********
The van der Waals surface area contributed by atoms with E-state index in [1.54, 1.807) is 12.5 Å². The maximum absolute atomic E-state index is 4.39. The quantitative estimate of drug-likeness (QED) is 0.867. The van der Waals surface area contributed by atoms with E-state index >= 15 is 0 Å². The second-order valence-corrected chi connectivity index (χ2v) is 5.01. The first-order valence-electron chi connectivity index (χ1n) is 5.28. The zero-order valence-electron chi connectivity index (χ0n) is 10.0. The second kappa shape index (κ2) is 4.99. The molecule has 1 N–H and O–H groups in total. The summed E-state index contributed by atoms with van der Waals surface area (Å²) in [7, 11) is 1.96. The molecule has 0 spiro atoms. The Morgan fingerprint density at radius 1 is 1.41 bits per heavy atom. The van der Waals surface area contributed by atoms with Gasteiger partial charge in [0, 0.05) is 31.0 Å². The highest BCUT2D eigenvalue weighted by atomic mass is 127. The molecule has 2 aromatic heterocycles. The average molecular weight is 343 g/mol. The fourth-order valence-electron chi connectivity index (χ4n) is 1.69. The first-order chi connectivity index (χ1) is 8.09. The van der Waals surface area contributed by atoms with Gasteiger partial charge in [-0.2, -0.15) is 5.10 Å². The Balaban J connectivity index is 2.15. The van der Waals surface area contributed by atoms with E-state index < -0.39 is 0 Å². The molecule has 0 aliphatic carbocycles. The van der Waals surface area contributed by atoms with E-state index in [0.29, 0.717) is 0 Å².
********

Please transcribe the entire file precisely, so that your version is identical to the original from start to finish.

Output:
The van der Waals surface area contributed by atoms with E-state index in [1.54, 1.807) is 12.5 Å². The maximum absolute atomic E-state index is 4.39. The quantitative estimate of drug-likeness (QED) is 0.867. The van der Waals surface area contributed by atoms with E-state index >= 15 is 0 Å². The second-order valence-corrected chi connectivity index (χ2v) is 5.01. The first-order valence-electron chi connectivity index (χ1n) is 5.28. The zero-order valence-electron chi connectivity index (χ0n) is 10.0. The second kappa shape index (κ2) is 4.99. The molecule has 1 N–H and O–H groups in total. The summed E-state index contributed by atoms with van der Waals surface area (Å²) in [7, 11) is 1.96. The molecule has 0 spiro atoms. The Morgan fingerprint density at radius 1 is 1.41 bits per heavy atom. The van der Waals surface area contributed by atoms with Gasteiger partial charge in [0, 0.05) is 31.0 Å². The highest BCUT2D eigenvalue weighted by atomic mass is 127. The molecule has 2 aromatic heterocycles. The average molecular weight is 343 g/mol. The fourth-order valence-electron chi connectivity index (χ4n) is 1.69. The first-order chi connectivity index (χ1) is 8.09. The van der Waals surface area contributed by atoms with Gasteiger partial charge in [-0.2, -0.15) is 5.10 Å². The Balaban J connectivity index is 2.15. The van der Waals surface area contributed by atoms with E-state index < -0.39 is 0 Å². The molecule has 0 aliphatic carbocycles. The van der Waals surface area contributed by atoms with E-state index in [0.29, 0.717) is 0 Å².